Hood River, Oregon
Peterson said the most pressing issue is the 20 percent tariff on U.S. pears, cherries, and apricots imposed by Mexico in March. Mexico imposed the tariff after the U.S. Congress voted to end a pilot program allowing some Mexican trucks to enter the United States, which was part of the North American Free Trade Agreement.
Mexico is by far the largest export market for U.S. pears. Figures from the Yakima Valley Growers-Shippers Association show that Mexico took 1.8 million boxes of pears during the 2008-2009 season, down from 2.4 million the previous year.
While the tariff has affected some pear shippers more than others, depending on how reliant they are on exports to Mexico, the loss in sales impacts the industry as a whole, he said.
“Thank goodness we had a relatively short crop this year,” he added. “It didn’t affect us as greatly as it could have.”
However, with a larger crop likely to be harvested this fall, the issue is taking on greater importance, particularly as exports in general have been down because of the worldwide economic recession. “We need all of the export markets we can muster,” Peterson said.
Mark Powers, vice president at the Northwest Horticultural Council, said the council has been working with members of Congress and explaining how people are impacted by the tariffs. The council estimates that if the tariff remains in place through the end of the summer, tariffs on those three fruits will cost Pacific Northwest growers more than $6 million.
However, many people—including 1.2 million Teamsters Union members—are opposed to allowing Mexican trucks into the country. Powers said there is no timeline for resolving the issue and it could take until the fall. It is a very complicated political issue for the administration, and there is no clear way to move forward.
Presence at retail
The biggest issue facing the industry is to maintain the position of pears at retail in light of larger crops, more competition from other commodities, and the economic recession, Woodin believes.
Woodin, retiring chair of the Pear Bureau, said it’s important that the bureau continue to improve and evolve, just as the way pear growers do business evolves. The large marketers are selling pears with their apples, cherries, and soft fruits, and sometimes question the value of generic promotions, he said. The bureau is trying to become more user friendly and to interact more with marketing desks.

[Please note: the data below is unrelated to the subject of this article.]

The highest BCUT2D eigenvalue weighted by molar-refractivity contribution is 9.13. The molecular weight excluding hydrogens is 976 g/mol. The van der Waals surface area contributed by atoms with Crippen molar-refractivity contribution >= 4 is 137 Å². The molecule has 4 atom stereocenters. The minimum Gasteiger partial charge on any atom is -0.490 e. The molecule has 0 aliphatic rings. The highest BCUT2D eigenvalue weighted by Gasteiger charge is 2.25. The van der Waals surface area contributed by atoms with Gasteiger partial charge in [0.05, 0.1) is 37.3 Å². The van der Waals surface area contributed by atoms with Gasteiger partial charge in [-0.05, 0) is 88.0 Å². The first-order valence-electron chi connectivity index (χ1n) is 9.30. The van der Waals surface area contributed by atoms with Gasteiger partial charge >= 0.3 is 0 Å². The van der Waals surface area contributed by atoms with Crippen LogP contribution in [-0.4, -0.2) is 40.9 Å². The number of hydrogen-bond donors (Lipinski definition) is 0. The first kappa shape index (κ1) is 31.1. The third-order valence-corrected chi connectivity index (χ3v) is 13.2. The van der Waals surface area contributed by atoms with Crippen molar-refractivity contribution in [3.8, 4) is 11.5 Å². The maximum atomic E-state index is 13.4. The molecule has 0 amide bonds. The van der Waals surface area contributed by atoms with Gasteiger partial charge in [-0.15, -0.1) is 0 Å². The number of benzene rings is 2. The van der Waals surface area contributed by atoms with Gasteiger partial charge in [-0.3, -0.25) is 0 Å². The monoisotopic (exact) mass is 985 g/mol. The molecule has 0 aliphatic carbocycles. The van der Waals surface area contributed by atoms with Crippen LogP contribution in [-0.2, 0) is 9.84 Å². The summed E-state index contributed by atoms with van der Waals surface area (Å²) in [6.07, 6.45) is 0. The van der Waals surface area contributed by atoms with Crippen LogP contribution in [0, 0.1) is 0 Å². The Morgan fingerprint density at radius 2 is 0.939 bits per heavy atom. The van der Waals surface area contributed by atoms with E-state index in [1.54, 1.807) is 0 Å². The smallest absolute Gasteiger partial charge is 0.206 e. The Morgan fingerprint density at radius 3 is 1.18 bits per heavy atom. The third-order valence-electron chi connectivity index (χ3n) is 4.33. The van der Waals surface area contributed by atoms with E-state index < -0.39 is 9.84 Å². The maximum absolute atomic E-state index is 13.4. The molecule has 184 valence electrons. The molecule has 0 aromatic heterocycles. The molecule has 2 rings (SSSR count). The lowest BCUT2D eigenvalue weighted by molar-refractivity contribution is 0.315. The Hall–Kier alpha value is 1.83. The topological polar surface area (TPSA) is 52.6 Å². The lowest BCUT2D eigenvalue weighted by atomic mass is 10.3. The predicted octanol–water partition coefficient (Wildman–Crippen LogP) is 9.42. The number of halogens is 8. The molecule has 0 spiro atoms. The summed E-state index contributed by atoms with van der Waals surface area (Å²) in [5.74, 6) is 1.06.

“I believe there’s a balance and a need for both,” he said. “I believe that building demand and educating the consumer is what the bureau’s all about. We’ve got to figure out how to mold the bureau into what the total industry needs.”
Lack of efficiency
Peters feels the biggest issue for the pear industry is a lack of production efficiency when compared with other crops such as apples. “We haven’t done anything at the field level to increase our production efficiencies,” he said, noting that most pears are still being produced on large, old trees. More efficient growing systems could help lower production costs.
Northwest pear production has been fairly flat over the past 15 years, as has per-capita consumption, Peters noted.
“If an industry isn’t growing, it’s dying. I think it’s very important that we be able to increase efficiencies, or we’re going to price ourselves out of the market. Can we keep up with inflation?”
Producers of other commodities are more efficient and will become more so, he said. They will be able to sell their product for less and be more profitable.
A limited labor supply and high labor costs will affect the pear industry more than others because pears are still grown on large trees, rather than pedestrian systems, Schmitten said. “I don’t see that changing in the next 20 years.” Earlier-ripening apple varieties have made it more difficult for pear growers to find pickers, he said. For example, Gala harvest typically begins between Bartlett and d’Anjou harvests, and workers find it easier to harvest from small apple trees than tall pear trees.
Compounding the problem is the fact that standard pear orchards are not well adapted to new technology or even platforms for carrying workers because the tree canopy is deep as well as tall and many pear orchards are planted on hills, Schmitten noted.